A Real DITY Move: Unloading



After a long drive from Maryland to Colorado with 2 young children and a very large Labrador retriever, Aaron and Pam were ready to get settled-in. They enjoyed the freedom of driving their personal vehicles while someone else drove the trailer with their goods. ABF gave them adequate time to get to their new home and have a few days to get the keys to their house. ABF called to let them know when their trailer had arrived in Colorado. When they were ready to move into their new house, they placed a call to the local ABF terminal to arrange a delivery date and time.

The trailer showed up right on time, and the driver worked with Aaron to determine the best location to park it. The weather appeared perfect for unloading, with a beautiful blue sky and some high clouds. It was several hours until their unloading help would arrive, so they left the trailer shut. Later that day, with helpers available, they opened the door under overcast skies. Upon opening the trailer and removing the bulkhead, it was apparent that the load was exactly as it had been back in Maryland. It was time to move in!

A basic unloading system was set up, thanks to the number of helpers they had. Aaron largely stayed in the trailer, taking the load apart bit by bit. The fact that he had loaded it no more than two weeks ago allowed him to understand how best to unload. He would identify the items that needed to be taken in and was also able to tell where some things should go. Pam stayed in the house and attempted to keep up with the helpers who were rapidly bringing things in.

Unloading went much more quickly than loading. Loading had taken 4 long days while unloading took a matter of hours, thanks to the assistance of some friends and new neighbors. This assistance was very helpful given the unpredictable Colorado weather: Shortly after they started unloading, the overcast skies unleashed a snowstorm! Snow was coming down heavily enough that they did not want to leave anything sitting outside before moving it in, so the unloading went into high gear. The snow continued to fall heavily until several hours later when everything was unloaded. LESSON LEARNED: Weather is one of the great uncontrolled factors in a move. It may be snow, or rain, or wind, or anything else. Don't let it get you down, just roll with the punches and get things done safely.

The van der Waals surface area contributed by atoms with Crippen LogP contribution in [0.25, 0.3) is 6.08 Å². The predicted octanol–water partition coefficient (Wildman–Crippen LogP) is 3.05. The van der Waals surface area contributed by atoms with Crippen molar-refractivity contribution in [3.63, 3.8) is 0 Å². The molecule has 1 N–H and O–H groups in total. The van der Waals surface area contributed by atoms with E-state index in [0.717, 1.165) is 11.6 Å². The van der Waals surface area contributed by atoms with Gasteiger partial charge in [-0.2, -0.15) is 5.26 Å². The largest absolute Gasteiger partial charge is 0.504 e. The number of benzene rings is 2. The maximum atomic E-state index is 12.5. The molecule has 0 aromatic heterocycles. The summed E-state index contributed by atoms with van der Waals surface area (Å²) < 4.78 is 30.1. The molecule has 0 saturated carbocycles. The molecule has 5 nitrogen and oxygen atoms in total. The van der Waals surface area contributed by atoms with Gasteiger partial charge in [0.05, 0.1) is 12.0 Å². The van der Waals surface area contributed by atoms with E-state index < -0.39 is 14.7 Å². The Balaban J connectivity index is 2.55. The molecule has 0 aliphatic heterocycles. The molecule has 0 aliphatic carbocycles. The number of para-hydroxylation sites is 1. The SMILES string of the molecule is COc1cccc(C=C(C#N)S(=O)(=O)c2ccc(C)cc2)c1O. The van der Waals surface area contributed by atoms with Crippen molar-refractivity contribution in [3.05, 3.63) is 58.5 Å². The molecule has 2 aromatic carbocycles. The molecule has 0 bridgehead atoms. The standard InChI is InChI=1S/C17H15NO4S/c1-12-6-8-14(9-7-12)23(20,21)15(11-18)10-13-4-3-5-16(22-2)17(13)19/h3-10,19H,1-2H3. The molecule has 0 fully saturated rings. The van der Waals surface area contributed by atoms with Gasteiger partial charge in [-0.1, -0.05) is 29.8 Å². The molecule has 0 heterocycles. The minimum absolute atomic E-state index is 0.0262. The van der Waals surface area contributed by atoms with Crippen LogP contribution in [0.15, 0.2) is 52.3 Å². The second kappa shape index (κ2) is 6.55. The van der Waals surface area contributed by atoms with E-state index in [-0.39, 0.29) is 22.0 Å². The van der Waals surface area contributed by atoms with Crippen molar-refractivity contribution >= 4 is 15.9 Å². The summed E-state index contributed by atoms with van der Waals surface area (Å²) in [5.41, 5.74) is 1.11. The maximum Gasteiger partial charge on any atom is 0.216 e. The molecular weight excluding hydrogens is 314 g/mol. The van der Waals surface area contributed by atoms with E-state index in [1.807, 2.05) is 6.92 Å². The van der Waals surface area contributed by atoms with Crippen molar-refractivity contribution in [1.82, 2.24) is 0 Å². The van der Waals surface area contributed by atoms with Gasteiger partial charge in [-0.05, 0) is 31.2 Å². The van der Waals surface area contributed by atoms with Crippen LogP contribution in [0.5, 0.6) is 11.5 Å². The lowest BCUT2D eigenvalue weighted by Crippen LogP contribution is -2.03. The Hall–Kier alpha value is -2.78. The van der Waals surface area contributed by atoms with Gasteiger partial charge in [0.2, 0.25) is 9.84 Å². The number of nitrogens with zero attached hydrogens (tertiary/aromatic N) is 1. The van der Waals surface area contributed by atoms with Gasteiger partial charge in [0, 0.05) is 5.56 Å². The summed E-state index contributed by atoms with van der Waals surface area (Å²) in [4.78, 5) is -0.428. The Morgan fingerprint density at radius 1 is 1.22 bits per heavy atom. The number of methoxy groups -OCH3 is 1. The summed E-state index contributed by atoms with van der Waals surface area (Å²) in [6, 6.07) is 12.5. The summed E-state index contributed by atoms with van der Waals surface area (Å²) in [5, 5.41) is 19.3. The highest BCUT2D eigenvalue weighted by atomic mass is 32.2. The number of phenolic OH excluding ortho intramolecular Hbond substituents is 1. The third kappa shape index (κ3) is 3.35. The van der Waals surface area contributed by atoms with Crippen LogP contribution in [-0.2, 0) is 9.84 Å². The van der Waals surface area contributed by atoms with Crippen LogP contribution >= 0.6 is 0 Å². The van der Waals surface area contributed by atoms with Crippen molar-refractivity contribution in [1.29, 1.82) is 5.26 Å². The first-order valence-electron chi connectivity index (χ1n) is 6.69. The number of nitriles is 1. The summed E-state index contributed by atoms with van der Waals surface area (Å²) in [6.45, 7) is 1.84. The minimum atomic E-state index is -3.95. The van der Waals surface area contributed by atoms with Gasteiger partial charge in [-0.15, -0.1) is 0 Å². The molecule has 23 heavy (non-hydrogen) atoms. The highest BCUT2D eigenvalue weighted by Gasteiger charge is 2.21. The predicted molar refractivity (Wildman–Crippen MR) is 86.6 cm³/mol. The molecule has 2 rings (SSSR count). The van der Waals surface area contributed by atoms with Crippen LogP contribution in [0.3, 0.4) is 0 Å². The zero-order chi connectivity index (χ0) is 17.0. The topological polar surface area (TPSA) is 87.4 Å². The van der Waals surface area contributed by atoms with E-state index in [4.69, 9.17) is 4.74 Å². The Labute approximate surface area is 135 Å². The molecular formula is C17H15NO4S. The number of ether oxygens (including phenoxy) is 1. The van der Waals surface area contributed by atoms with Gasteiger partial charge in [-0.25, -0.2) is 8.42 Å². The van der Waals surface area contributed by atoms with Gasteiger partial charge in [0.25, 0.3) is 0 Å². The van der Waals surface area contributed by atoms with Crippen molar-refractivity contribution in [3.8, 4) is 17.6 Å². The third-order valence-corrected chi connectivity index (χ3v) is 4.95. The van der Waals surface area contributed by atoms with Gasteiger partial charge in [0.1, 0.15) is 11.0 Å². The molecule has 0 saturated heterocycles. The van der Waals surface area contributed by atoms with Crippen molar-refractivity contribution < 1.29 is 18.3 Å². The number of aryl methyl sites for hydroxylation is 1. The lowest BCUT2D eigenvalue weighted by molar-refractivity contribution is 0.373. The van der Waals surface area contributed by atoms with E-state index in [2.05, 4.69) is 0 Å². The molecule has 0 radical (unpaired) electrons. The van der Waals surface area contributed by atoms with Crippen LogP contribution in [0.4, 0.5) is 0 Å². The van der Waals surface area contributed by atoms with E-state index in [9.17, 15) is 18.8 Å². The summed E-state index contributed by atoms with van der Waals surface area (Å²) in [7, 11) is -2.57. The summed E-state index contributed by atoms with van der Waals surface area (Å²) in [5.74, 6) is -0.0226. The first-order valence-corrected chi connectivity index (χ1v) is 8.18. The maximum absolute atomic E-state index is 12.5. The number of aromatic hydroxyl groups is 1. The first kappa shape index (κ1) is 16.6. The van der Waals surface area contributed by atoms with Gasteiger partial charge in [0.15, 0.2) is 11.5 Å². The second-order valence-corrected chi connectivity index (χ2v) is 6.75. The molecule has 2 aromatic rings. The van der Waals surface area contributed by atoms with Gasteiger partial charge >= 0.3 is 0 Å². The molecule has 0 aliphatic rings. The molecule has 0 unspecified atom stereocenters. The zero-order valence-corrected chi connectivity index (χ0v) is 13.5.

Due to the snow, everyone was in a hurry to get the truck unloaded. This haste caused things to be taken into the house and placed just about anywhere so that more stuff could be retrieved from the trailer. This worked well to get things inside as quickly as possible, but left things pretty chaotic in the house. RESULTS: Aaron and Pam spent weeks trying to locate particular boxes that had not been placed logically in the house. They considered this an annoyance, but not a big deal given the huge job they had undertaken.

Damage to the house was a real concern during both loading and unloading. Trying to do things quickly greatly increased the possibility of damage. The helpers that had been enlisted to unload were not professional movers, and were learning as they went. This increased the risk to the items being unloaded and the walls and doors as things were maneuvered inside.RESULTS: During the move-in, there were some minor dings put in one or two walls, but nothing major. If they had been in less of a hurry, they believe that even these small marks would not have been made. Aaron tried to be involved in moving all of the large items so that he could help ensure that damage was minimized and that nobody got injured. All in all they consider the move-in to have gone smoothly.

After everything was unloaded from the trailer, it was a simple matter to get it prepared for pickup by ABF. They swept it out, scraped the snow off of the removable bulkhead and put it inside along with the ramp, and closed it up. A simple call was all it took to have a driver pick up the trailer. Now that the actual moving was complete, they still had work inside the house to get organized and settled. As with any move, this was a long-term process that involved lots of unpacking, arranging, and disposal of boxes and packing paper.